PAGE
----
We employed the Bonferroni–Holm adjustment to control any familywise Type 1 error due to multiple comparisons (Holm 1979). The result showed that the observed differences in the relationships between the gamer types and the persuasiveness of various strategies were statistically significant.

  7. 7.

    Finally, we describe how we classified participants into discrete gamer types, using the dominant BrainHex class ( For readers interested in the details of the analysis process, information on each of these steps is provided in the following subsections; whereas, the results of the modeling process are described in Sect. 4.


3.4.1 Storyboard validation

To ensure that participants understood the intended persuasive strategy in each the storyboards, we ran Chi-squared tests on the participants’ responses to the multiple-choice questions that required them to identify the represented persuasive strategy for each of the storyboards. The results for all the strategies were significant at \(p<.001\), which indicates that the storyboards were understood by the participants and that the storyboards successfully depicted the intended strategies (Halko 2010).

We discarded incorrect responses before running the Chi-squared tests because we had more than one elimination criteria; however, it is worth noting that only 27 participants were eliminated due to incorrect identification of the strategies—the majority of the participants were eliminated due to an incorrect response to the attention questions or incomplete response. Having a \(p\) value of 0.001 is good enough that even if we added the 27 responses discarded, the Chi-squared result would still be significant (at 0.05 in the worst case scenario).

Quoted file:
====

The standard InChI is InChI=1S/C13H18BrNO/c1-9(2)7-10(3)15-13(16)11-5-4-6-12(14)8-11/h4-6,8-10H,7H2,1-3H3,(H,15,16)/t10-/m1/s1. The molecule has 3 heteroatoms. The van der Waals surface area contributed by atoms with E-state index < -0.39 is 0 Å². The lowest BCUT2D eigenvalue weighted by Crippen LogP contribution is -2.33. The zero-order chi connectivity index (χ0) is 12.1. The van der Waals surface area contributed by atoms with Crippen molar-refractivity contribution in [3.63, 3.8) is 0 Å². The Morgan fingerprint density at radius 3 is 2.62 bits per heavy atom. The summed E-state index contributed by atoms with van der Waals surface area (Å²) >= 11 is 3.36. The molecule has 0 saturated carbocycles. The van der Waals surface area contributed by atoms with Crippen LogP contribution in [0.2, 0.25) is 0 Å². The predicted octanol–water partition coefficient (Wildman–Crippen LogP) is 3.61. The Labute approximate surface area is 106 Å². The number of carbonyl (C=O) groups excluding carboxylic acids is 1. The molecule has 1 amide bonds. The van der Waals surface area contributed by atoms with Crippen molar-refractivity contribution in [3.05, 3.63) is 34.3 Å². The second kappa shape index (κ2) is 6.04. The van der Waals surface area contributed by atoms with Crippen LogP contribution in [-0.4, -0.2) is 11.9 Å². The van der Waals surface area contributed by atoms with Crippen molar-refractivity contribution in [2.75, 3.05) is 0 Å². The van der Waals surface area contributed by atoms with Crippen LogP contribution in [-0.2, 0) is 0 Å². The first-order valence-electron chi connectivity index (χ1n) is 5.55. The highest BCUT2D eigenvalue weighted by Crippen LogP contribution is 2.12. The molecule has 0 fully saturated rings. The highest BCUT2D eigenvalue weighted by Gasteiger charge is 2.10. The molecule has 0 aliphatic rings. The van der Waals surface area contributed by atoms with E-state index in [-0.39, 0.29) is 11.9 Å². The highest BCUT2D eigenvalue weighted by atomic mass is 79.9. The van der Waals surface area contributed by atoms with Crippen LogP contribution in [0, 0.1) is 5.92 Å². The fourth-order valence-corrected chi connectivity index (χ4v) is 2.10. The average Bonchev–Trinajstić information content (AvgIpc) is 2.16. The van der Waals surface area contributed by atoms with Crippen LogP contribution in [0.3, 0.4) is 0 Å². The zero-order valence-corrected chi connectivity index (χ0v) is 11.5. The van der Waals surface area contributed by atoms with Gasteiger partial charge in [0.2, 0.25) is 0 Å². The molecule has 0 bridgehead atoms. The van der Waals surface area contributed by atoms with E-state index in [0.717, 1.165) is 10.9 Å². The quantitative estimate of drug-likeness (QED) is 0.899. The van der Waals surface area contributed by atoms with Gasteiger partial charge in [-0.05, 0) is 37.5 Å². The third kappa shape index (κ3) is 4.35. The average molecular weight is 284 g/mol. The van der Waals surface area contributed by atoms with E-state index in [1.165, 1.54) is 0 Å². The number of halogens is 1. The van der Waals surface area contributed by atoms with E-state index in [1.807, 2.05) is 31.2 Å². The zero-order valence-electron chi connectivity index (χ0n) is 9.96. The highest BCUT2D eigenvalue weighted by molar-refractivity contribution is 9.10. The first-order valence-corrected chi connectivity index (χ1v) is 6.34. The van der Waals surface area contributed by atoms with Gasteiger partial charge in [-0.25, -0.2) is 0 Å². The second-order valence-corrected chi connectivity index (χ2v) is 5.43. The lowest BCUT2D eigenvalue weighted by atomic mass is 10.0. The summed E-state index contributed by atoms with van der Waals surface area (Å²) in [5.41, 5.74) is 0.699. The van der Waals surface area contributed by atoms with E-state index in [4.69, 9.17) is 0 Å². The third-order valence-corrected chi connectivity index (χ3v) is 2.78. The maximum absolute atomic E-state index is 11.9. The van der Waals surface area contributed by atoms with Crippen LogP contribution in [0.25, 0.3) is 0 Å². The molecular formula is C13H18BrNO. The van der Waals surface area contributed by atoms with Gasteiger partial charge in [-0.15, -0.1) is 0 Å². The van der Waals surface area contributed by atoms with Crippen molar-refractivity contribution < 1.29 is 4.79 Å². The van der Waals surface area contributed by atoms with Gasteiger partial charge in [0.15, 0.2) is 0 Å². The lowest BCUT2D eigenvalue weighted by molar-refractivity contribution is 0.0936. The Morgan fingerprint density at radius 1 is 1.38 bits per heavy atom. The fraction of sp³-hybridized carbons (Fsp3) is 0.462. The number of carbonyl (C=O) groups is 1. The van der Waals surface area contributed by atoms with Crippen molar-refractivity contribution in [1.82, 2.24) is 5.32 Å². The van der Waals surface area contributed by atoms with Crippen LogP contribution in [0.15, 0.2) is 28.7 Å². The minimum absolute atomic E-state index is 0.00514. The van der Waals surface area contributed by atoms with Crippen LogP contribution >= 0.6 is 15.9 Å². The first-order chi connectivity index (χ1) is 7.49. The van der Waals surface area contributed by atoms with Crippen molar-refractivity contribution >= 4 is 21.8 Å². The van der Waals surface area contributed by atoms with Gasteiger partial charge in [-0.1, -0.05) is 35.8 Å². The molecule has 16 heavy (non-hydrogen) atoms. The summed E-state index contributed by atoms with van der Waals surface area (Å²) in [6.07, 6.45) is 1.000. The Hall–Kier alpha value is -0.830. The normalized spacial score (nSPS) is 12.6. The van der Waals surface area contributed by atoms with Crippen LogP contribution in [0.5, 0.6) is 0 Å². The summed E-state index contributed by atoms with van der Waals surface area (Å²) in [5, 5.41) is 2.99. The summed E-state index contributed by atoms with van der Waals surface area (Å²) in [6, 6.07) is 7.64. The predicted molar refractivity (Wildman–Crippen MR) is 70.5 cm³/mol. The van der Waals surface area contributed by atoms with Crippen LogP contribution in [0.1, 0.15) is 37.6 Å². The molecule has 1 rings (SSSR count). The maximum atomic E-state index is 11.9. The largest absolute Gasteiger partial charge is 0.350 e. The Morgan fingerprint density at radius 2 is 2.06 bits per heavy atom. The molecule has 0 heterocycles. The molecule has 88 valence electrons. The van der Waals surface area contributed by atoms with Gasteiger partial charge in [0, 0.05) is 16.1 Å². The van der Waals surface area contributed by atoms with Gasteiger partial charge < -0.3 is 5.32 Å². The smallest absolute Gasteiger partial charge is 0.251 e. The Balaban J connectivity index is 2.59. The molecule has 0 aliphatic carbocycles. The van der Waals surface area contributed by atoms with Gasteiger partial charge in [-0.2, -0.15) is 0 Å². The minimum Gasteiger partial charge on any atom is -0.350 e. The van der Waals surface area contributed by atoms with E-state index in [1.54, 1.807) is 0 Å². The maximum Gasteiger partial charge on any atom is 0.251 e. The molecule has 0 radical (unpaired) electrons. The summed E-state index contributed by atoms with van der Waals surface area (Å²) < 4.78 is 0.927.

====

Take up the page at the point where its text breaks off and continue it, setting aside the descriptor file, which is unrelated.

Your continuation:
3.4.2 Measurement validation

We determined the suitability of our data for factor analysis using the KMO sampling adequacies and the Bartlett Test of Sphericity. Our results showed that the KMO was 0.959, well above the recommended value of 0.6; that the Bartlett Test of Sphericity was statistically significant (\(\chi ^{2 }\)(780) = 67,805.9, \(p<0.0001\)); and that all of the communalities were well above .3. These results show that our data were suitable for factor analysis (Grimes et al. 2010; Henseler et al. 2009).

To determine the appropriate number of factors in our data, we performed EFA—a statistical procedure that identifies the number of latent factors in a set of variables—using Principal Component Analysis (PCA). We first examined the eigenvalue against the component number and considered factors with an eigenvalue of at least 1 (Kaiser 1960). As shown in Table 2, there are eight factors with an eigenvalue of at least 1 and the eight factors explained a total cumulative variance of 85 %, which is very high for multidimensional constructs. We further examined the eight-factor solution using Oblimin rotation (Brown 2009). Table 3 gives an overview of the loadings of each of the items on the components. All 40 items (four questions for each of the ten strategies) were retained and included in our analysis because all the items have factor loading greater than 0.30 and cross loading less than 0.30. The 0.30 level is an accepted minimum loading because it indicates that the factor explained at least 10 % of the variance in the corresponding variable (Tinsley and Tinsley 1987). The PCA shows that the ten strategies loaded into eight different factors. As expected, most of the final factors represent a single persuasive strategy; however, self-monitoring and suggestion loaded into the same factor (component 1), and, competition and comparison loaded to the same factor (component 2). This suggests that our participants perceived these strategies as being similar. We further discuss these two groupings in the results section. Consequently, we treat competition and comparison as one factor and self-monitoring and suggestion as one factor. Hence, the total number of factors considered in this study was reduced from ten to eight. We present the description of each of the factors extracted from the PCA in Table 4.
Table 2